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  • President Proposes $4 Trillion Budget & New Tax Increases

    Most every year about this time, I criticize the sitting President of the United States for submitting an ever-larger federal budget that almost always includes a big deficit which adds to our massive national debt. I have criticized every president for this going all the way back to Ronald Reagan who also ran budget deficits, especially in his second term. Yes, I even criticized “The Gipper” who sparked my initial interest in politics way back in 1976.

    Given my long history of speaking out on this issue, I see no reason to make an exception today. On Monday, President Barack Obama submitted the largest proposed federal budget in history to Congress. In the past, most presidents who were shellacked in the mid-term elections tended to compromise in order to work with the opposition in Congress. Not this president!

    The president’s proposed federal budget for fiscal year 2016 is a whopping $3.99 trillion which would increase spending for government agencies by a whopping 7% and includes numerous onerous tax increases to pay for most of it. Yet even with the tax increases, the FY2016 deficit is projected to be $474 billion.

    The reality is that this is all simply political theatre. The president knows he won’t get nearly all of the new spending increases and taxes on the wealthy and corporations he proposes, what with a Republican-controlled Congress. But he does throw a very large bone to his liberal political base, while making the Republicans look like the “Party of No.”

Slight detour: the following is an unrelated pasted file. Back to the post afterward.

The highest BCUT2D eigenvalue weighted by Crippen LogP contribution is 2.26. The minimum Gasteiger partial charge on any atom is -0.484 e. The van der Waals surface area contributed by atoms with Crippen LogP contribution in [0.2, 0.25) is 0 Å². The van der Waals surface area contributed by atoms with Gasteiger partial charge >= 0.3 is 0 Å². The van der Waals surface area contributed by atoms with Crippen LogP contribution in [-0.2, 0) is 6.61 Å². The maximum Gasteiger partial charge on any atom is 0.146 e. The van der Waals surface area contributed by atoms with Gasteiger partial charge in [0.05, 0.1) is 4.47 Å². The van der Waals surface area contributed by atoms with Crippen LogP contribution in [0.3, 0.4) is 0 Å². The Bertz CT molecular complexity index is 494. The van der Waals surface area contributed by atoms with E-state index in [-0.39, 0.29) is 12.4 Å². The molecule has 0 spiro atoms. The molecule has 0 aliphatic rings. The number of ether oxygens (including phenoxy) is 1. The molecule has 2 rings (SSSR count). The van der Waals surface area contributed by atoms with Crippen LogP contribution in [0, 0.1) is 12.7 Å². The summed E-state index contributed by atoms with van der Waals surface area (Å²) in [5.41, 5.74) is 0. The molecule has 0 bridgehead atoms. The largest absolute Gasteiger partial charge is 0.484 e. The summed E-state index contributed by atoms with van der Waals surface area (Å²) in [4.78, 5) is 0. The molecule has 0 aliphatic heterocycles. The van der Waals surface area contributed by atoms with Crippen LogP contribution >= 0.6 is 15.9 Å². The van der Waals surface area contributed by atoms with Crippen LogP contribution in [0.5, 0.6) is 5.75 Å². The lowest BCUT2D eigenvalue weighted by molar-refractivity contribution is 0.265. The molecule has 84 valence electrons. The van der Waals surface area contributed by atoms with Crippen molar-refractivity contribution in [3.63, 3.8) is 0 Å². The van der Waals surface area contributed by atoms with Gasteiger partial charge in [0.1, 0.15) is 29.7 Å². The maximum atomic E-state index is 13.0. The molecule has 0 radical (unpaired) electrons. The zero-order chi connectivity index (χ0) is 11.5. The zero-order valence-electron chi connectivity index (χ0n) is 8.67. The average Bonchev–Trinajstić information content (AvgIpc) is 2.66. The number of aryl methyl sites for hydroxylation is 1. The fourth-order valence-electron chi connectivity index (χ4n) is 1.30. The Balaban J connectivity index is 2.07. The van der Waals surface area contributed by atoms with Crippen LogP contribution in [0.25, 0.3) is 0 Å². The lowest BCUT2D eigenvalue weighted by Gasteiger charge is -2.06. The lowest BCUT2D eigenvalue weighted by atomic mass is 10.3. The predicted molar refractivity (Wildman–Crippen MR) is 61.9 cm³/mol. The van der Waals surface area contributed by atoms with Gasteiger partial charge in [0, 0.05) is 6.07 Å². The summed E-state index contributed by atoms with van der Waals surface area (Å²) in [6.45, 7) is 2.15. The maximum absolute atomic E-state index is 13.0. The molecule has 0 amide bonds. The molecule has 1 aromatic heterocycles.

In any event, I’ll briefly summarize the president’s latest record-large budget proposal today, and you can make of it what you will. But before we go there, let’s take a look at last week’s disappointing 4Q GDP report and what transpired at the Fed’s first policy meeting of 2015.

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  • Fed to End QE, Obama’s Tax & Spend Budget

    Today I tackle several topics, each of which could take up an entire E-Letter. But these topics are very important, and I want to address them today. The first is the minutes from the March 19-20 Fed Open Market Committee meeting that were released last Wednesday. Those minutes definitively confirm that the Fed is ready to chart an end to quantitative easing.

    The second topic is President Obama’s proposed federal budget for fiscal 2014 that was also released last Wednesday. The Obama administration claims that the latest budget proposal will cut the federal deficit by almost $1.2 trillion over the next 10 years. It will not. Furthermore, his new budget proposal would raise taxes and fees by over $1.1 trillion over the next decade. And that’s just for starters.

    But before we go there, I want to touch on new data which confirms that US economic growth in the current recovery has been the weakest EVER, since 1930 when such data was first recorded – even worse than after the Great Depression. The recent Great Recession officially ended in the 2Q of 2009 – true enough. But growth since then has been the slowest on record.

    That’s a lot to cover in one letter, so let’s get started.

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